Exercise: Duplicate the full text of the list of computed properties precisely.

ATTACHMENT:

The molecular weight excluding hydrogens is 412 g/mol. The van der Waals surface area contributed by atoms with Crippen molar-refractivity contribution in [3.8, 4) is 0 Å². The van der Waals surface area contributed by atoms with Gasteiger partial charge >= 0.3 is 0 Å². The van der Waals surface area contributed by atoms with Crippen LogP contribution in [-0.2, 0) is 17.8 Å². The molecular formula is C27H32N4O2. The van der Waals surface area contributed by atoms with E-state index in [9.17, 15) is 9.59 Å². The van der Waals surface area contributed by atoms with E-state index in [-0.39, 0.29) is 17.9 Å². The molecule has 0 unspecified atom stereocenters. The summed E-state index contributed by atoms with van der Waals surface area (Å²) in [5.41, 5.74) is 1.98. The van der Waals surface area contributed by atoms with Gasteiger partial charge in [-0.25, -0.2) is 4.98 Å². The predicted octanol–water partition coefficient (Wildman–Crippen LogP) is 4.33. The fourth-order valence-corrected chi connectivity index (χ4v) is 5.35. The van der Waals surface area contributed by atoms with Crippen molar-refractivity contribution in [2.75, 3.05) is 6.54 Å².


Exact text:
The molecular weight excluding hydrogens is 412 g/mol. The van der Waals surface area contributed by atoms with Crippen molar-refractivity contribution in [3.8, 4) is 0 Å². The van der Waals surface area contributed by atoms with Gasteiger partial charge >= 0.3 is 0 Å². The van der Waals surface area contributed by atoms with Crippen LogP contribution in [-0.2, 0) is 17.8 Å². The molecular formula is C27H32N4O2. The van der Waals surface area contributed by atoms with E-state index in [9.17, 15) is 9.59 Å². The van der Waals surface area contributed by atoms with E-state index in [-0.39, 0.29) is 17.9 Å². The molecule has 0 unspecified atom stereocenters. The summed E-state index contributed by atoms with van der Waals surface area (Å²) in [5.41, 5.74) is 1.98. The van der Waals surface area contributed by atoms with Gasteiger partial charge in [-0.25, -0.2) is 4.98 Å². The predicted octanol–water partition coefficient (Wildman–Crippen LogP) is 4.33. The fourth-order valence-corrected chi connectivity index (χ4v) is 5.35. The van der Waals surface area contributed by atoms with Crippen molar-refractivity contribution in [2.75, 3.05) is 6.54 Å².